When You Can't Stand Your Kid's Friend
Judy Hsiao* is a mom of two in the San Francisco Bay Area. Her older son is 8, and over the years she's seen things that could curl spaghetti. "Victor has had friends who were rude, dirty, mean, disrespectful, gluttonous, and gross," she says.
But one boy constantly provoked her husband with his bad behavior, once going so far as to chuck a bottle at a car as Hsiao's husband and son were walking home from school with him. Her son copied the move, and her husband scolded both boys. While Hsiao's son was ashamed, the other boy apparently decided he'd act out even more.
This revealed some differences of opinion between Hsiao and her husband, who handles most of the playdates. She'd rather not discipline other people's children. He's more of the "it takes a village" school. While she admires her husband's way with kids, she ultimately decided her son couldn't play with such a bad-news buddy, no matter how much the other parents begged for get-togethers.
Rather than confront the other parents directly, Hsiao and her husband "practiced avoidance," simply saying their son wasn't available. And they set up other playdates for Victor, who was young enough that he didn't really notice.
Hsiao's priorities were her son and his needs. She says her son is the kind of kid who wants to please the people around him, and he'd wind up in trouble if he tried to please someone slouching toward delinquency.
"It was a disaster waiting to happen," she says.
Jenna Robinson* knows all about brewing disasters. The Grand Junction, CO, mother thought she'd found a dream playmate in the neighborhood. She was the same age as Robinson's 9-year-old daughter. Then they took the girl along to a baseball game, where they learned during the musical interludes that the child was a budding dancer -- only more Dirty Dancing than Dancing With the Stars.
"She was like someone in an R-rated music video," Robinson says. Others agreed. One of Robinson's friends was at the game -- a parole officer, she took one look at the child and said, "That girl is trouble."
Robinson didn't sever ties -- in part because she thought her own family might be a good influence. But she had to ask the girl to tone it down at least once per playdate (she'd describe scenes from age-inappropriate movies in great detail, for one) and was, frankly, relieved when the family moved away. "My daughter doesn't seem to miss her at all," she says.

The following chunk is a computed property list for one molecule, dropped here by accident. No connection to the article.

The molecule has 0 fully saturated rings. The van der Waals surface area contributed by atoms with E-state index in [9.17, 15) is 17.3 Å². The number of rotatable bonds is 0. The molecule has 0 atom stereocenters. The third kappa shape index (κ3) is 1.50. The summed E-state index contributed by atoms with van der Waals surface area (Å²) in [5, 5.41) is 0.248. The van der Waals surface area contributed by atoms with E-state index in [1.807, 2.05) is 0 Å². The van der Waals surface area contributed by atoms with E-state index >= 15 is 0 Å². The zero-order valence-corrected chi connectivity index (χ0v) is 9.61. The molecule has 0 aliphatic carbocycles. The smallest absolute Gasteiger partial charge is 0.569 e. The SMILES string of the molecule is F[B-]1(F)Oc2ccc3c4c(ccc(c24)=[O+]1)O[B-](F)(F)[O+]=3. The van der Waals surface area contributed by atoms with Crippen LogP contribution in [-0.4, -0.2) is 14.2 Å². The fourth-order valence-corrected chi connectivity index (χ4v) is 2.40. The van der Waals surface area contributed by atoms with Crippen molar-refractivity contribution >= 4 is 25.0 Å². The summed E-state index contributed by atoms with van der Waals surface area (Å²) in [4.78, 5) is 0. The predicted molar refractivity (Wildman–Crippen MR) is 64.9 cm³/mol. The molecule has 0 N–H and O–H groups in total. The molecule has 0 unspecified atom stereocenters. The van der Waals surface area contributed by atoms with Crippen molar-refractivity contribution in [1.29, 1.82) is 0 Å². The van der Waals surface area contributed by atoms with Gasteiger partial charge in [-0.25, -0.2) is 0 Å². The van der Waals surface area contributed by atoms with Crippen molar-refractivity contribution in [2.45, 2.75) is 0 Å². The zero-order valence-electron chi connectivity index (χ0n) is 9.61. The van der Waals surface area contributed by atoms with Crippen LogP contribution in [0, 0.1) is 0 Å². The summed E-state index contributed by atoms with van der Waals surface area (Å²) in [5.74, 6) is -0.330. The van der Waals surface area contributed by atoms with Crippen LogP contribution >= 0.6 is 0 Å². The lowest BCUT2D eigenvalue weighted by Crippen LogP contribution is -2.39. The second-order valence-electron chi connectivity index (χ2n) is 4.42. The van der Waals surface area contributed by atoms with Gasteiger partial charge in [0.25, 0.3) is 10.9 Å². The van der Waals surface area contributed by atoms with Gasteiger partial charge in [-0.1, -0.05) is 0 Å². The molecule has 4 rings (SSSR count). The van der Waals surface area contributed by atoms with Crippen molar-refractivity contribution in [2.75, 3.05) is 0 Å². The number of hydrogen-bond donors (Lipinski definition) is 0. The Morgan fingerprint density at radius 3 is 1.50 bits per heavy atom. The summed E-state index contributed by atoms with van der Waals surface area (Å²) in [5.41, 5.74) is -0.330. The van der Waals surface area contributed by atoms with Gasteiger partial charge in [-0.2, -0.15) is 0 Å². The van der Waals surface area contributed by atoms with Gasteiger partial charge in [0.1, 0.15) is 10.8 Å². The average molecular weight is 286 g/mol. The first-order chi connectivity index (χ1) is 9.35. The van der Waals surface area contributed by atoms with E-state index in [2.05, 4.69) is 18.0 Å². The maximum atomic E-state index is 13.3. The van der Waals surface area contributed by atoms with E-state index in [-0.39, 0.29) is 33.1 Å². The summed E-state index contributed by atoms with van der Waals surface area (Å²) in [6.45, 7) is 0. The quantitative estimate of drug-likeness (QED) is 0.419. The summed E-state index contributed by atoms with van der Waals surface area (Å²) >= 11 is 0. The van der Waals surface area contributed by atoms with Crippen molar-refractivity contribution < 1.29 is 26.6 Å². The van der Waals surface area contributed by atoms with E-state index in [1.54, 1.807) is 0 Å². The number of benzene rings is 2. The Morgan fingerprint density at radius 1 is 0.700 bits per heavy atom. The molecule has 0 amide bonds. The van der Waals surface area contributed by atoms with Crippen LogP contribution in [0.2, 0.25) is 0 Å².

Sometimes, a little pre-playdate intervention can make you feel calmer about the bad influence on her way over to your house. Martha Green's* 8-year-old daughter, Rachel, has a very active, loud friend with a potty mouth. She's a nice girl, but she drives Green nuts, especially when Rachel starts copying her friend. Green has learned to remind her daughter to stay calm before the kids get together and to enlist her help in reining in her wild and crazy friend. When the girls are at the friend's house, though, she lets it go: She can't control every situation, after all.
"I have one child for a reason," she says. "I simply don't have the patience for more than one child in my house at a time. I can probably tolerate way less kid mayhem than most parents, which makes me weird, but it is what it is."
Can't Put Your Finger On It?
In addition to the neighborhood pole-dancer, Robinson has also endured visits from a soul vampire. "She was polite, not overly loud or obnoxious or anything. But somehow she wore us down, and at the end of the playdate, we were always mentally exhausted," she says.
It was little manipulative things that did it, like wanting the lights on at a sleepover when other kids wanted them off, making herself just a little too much at home, and inviting herself over a lot. Those tough-to-pin-down annoyances can be the hardest to take because they seem petty. They're not.
Eventually, the family shortened playdates with this girl, banned sleepovers, and focused instead on cultivating friendships with more promising pals. They were often "booked" when she asked to play.
Heather Whitfield, a San Francisco mom of two, recalls one infamous road trip to a lighthouse with her kids, Sam, 8, and Olivia, 11. They'd taken one of Sam's friends along, and he yammered on senselessly like a robot whose batteries were on the fritz.
"We hadn't gotten two miles before I could see that Olivia was about to explode," Whitfield says. "Sam hit his limit shortly after that. Mine came about six miles into the twenty-mile trip."
The "let's see who can be quiet longest" game didn't work. The kid talked all the way to the lighthouse -- and back. Relief came only when they dropped him off. He invited Sam in, and got a big fat "NO!" for an answer.
Eventually, the boys stopped spending time together after a couple of playdates at which they just didn't click. Whitfield, who likes the kid's parents, was disappointed. It would have been nice to have a friend for her son nearby. But proximity couldn't overcome the personality mismatch. Fortunately, these problem friendships sometimes fade away without any need for parental intervention.